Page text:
The Republican “intelligentsia” likes to see itself as the “party of ideas.” Their “public intelllectuals”, the type I refer to as swaydos, (pseudos, if you’re not in the know), are much lauded. William F. Buckley, whom I’ve yet to hear construct an argument that isn’t based on innuendo, snide insult, and dogmatic assertion of troglodyte opinion is the father figure to these wannabee “scholar-statesmen.” William Kristol, now on probationary assignment as water carrier for the conservative cause on the opinion pages of the New York Times, a paper he described as treasonous not long ago, is another star in this cerebral firmament – or is it penumbra?
Fortunately, there are plenty of people who do know a thing or two who can get a good letter published in the Times. I reproduce in full the wonderful response of Todd Gitlin to Kristol’s latest mental drivelling. He correctly cites a prime technique of the right-wing fustigators (love that word, got it from Carlyle!), i.e., attacking “the left,” “liberals,” “academics,” and so on for expressing opinions they deplore without giving a single example:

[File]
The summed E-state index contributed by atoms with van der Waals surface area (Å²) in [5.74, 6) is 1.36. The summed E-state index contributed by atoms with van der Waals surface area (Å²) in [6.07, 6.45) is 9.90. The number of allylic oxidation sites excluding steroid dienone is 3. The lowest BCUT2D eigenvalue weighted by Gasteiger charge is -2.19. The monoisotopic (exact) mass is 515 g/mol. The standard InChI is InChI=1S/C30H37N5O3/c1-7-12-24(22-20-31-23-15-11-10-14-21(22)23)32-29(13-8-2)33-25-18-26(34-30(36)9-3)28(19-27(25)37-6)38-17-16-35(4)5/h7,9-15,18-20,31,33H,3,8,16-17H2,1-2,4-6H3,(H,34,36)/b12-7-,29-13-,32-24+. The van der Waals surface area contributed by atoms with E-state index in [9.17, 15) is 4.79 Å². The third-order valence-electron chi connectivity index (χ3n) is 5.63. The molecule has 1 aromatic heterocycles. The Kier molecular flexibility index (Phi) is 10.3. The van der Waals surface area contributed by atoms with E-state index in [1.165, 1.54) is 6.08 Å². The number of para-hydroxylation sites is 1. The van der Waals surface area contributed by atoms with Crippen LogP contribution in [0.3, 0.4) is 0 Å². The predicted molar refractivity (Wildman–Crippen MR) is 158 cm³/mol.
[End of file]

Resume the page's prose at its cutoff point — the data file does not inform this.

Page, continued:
To the Editor:
In order to impugn “the quality of thought of the Democrats’ academic and media supporters,” none of whom he names or quotes, William Kristol drafts George Orwell, who wrote in 1942 that “a permanent and pensioned opposition” suffers a deterioration in “the quality of its thought.”
By Mr. Kristol’s reasoning, the belligerent right that was out of power from 1932 into the 1970s should have been terminally shriveled by the time it came to power with Ronald Reagan in 1981. Perhaps its long exile explains the ruinous fatuousness of such manifestoes as the declaration on Sept. 20, 2001, that failure to invade Iraq “will constitute an early and perhaps decisive surrender in the war on international terrorism” — a declaration by William Kristol and fellow conservatives.
New York, Feb. 18, 2008
The writer, a professor of journalism and sociology at Columbia University, is the author of several books about politics.